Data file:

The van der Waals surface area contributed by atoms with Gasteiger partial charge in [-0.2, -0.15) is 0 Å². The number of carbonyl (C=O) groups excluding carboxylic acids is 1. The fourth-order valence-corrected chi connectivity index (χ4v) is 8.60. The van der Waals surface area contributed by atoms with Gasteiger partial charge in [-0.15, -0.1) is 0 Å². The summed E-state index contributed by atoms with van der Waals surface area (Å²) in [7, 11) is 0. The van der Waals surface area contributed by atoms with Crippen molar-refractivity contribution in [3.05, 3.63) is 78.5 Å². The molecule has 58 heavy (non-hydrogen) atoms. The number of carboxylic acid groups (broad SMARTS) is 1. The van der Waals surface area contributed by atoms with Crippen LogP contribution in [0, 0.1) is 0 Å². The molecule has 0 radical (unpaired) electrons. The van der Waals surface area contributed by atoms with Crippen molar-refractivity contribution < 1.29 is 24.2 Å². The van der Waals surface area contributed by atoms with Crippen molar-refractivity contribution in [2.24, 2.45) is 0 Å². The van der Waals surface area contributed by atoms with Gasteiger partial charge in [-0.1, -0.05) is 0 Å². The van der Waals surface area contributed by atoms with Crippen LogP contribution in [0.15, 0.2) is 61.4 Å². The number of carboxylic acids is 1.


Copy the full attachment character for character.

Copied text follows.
The van der Waals surface area contributed by atoms with Gasteiger partial charge in [-0.2, -0.15) is 0 Å². The number of carbonyl (C=O) groups excluding carboxylic acids is 1. The fourth-order valence-corrected chi connectivity index (χ4v) is 8.60. The van der Waals surface area contributed by atoms with Gasteiger partial charge in [-0.15, -0.1) is 0 Å². The summed E-state index contributed by atoms with van der Waals surface area (Å²) in [7, 11) is 0. The van der Waals surface area contributed by atoms with Crippen molar-refractivity contribution in [3.05, 3.63) is 78.5 Å². The molecule has 58 heavy (non-hydrogen) atoms. The number of carboxylic acid groups (broad SMARTS) is 1. The van der Waals surface area contributed by atoms with Crippen LogP contribution in [0, 0.1) is 0 Å². The molecule has 0 radical (unpaired) electrons. The van der Waals surface area contributed by atoms with Crippen molar-refractivity contribution < 1.29 is 24.2 Å². The van der Waals surface area contributed by atoms with Crippen molar-refractivity contribution in [2.24, 2.45) is 0 Å². The van der Waals surface area contributed by atoms with Gasteiger partial charge in [-0.1, -0.05) is 0 Å². The van der Waals surface area contributed by atoms with Crippen LogP contribution in [0.15, 0.2) is 61.4 Å². The number of carboxylic acids is 1.